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2020

Could Hurricane Maria sink Donald Trump’s reelection bid?

It is a situation both the White House and the campaign “must address immediately.”

Two years after the massive storm devastated Puerto Rico, Hurricane Maria could now play a significant role in the 2020 presidential race — and possibly prove President Donald Trump’s undoing.

With tens of thousands of Puerto Rican survivors evacuating to Florida — many angry over the slow pace of federal recovery response — they just might turn the tide against Trump in the state’s prized 29 electoral votes, denying him reelection.

As former senior Trump adviser Michael Caputo suggests, it is a situation both the White House and the campaign “must address immediately.”

Compared to historic hurricanes on the U.S. mainland, Caputo says Maria was the “worst recovery he had ever witnessed,” an opinion echoed by many other experts. While there have been problems at FEMA problems in the past, Caputo says that in Puerto Rico “the insurance companies are destroying the island’s economy.”

Sept. 20 is one year since the storm hit, a date many accept as the last day victims can legally file suit to recover damages. And some government agencies and municipalities have already sued.

But some held off going to court, believing what FEMA told them — the agency will pay for damages above any insurance settlement.

However, Caputo notes, the federal Stafford Act forbids FEMA from doing such, and error that could bankrupt dozens of municipalities. The Democrats will seize on this, a perfect opportunity to blame Trump — particularly in the crucial state of Florida.

In 2016, Trump defeated Hillary Clinton in Florida by 112,000 votes, but things have changed somewhat since: In 2018, Ron DeSantis squeaked out a 33,000-vote victory, while and Rick Scott took the Senate seat by about 10,000 votes.

It’s not a good trend for the GOP.

Most estimates put the number of displaced Puerto Ricans in Florida at 100,000 since Hurricane Maria. Orlando-area Democrats are pushing this influx with voter registration drives through the all-important I-4 corridor.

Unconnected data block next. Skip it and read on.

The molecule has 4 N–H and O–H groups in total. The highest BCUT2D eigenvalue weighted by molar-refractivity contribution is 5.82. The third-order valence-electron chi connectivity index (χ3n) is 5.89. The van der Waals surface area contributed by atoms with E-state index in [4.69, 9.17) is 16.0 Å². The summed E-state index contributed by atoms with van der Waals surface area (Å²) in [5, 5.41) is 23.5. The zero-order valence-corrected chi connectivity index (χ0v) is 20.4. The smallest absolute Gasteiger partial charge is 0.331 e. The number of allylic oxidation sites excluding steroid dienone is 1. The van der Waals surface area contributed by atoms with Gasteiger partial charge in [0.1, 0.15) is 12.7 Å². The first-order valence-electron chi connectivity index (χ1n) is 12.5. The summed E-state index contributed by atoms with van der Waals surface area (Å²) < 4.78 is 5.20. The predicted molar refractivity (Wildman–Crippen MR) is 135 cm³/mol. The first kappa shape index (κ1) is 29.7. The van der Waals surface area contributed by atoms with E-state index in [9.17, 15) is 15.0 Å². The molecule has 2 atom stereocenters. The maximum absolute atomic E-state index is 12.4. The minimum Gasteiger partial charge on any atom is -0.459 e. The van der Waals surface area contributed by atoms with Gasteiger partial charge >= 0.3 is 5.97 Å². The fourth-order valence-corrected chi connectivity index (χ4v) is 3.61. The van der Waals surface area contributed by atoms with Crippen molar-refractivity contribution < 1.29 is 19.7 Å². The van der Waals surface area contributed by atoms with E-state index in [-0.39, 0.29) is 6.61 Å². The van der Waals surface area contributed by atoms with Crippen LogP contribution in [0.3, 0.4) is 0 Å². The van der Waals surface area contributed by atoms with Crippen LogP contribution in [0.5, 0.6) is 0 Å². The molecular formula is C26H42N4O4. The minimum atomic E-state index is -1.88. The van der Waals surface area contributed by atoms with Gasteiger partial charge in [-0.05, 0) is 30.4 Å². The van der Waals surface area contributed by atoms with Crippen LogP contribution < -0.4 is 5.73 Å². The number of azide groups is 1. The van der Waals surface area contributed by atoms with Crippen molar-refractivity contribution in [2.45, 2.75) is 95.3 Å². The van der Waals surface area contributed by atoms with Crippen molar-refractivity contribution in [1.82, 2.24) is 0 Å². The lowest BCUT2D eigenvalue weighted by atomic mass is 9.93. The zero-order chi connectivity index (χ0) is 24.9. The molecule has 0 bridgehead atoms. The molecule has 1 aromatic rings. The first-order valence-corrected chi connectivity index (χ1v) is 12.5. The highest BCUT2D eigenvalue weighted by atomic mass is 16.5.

Conventional wisdom is that Florida is a must-win for Trump. But a hundred thousand additional Puerto Rican voters angered and engaged by Democratic outreach could very well turn the tide.

And the bad news doesn’t stop there.

Foreign insurance firms — like MAPFRE Praico Insurance Co. of Spain, one of the largest insurers operating ion the island — have been inflexible. Caputo notes that they have been offering less than 10 percent on damage claims, something MAPFRE couldn’t get away with on the mainland.

Now MAPFRE is taking Puerto Rican municipalities to court for payment — asking for actual damages owed.

The city of Cabo Rojos refused the 10 percent settlement, which resulted in the insurance giant suing for fraud. Imagine that happening in the U.S.

FEMA must shoulder some of the blame. Earlier this month, the agency faced fraud and bribery arrests, after money was skimmed from the fund originally set for infrastructure rebuilding — something that still hasn’t happened.

Many substations continue to be offline, less than half of the electrical service is produced by diesel generators — with fuel paid by American taxpayers — and blackouts are a daily occurrence.

Puerto Rico will never see anything close to recovery until the electric grid repaired.

Caputo says that FEMA also failed in delivering money and services. Bureaucrats have not disbursed most of the federal cash already earmarked for recovery. Many have not even paid for the initial cleanup, leaving the bill to local Mayors and municipalities.

Puerto Rico municipalities (78 of them) took a hit in the billions of dollars, and are probably abused the most. With insurers only offering 10 percent of damages, and FEMA slow-walking the rest, many cities have little choice but to go bankrupt. It will result in an imminent collapse of basic services.

Eradicating the savings of Puerto Rican families can only put off the inevitable economic collapse. And taken with bankrupt municipalities and a destroyed electric grid — it sets up what Caputo calls a ‘perfect storm’ to derail Trump’s reelection effort.

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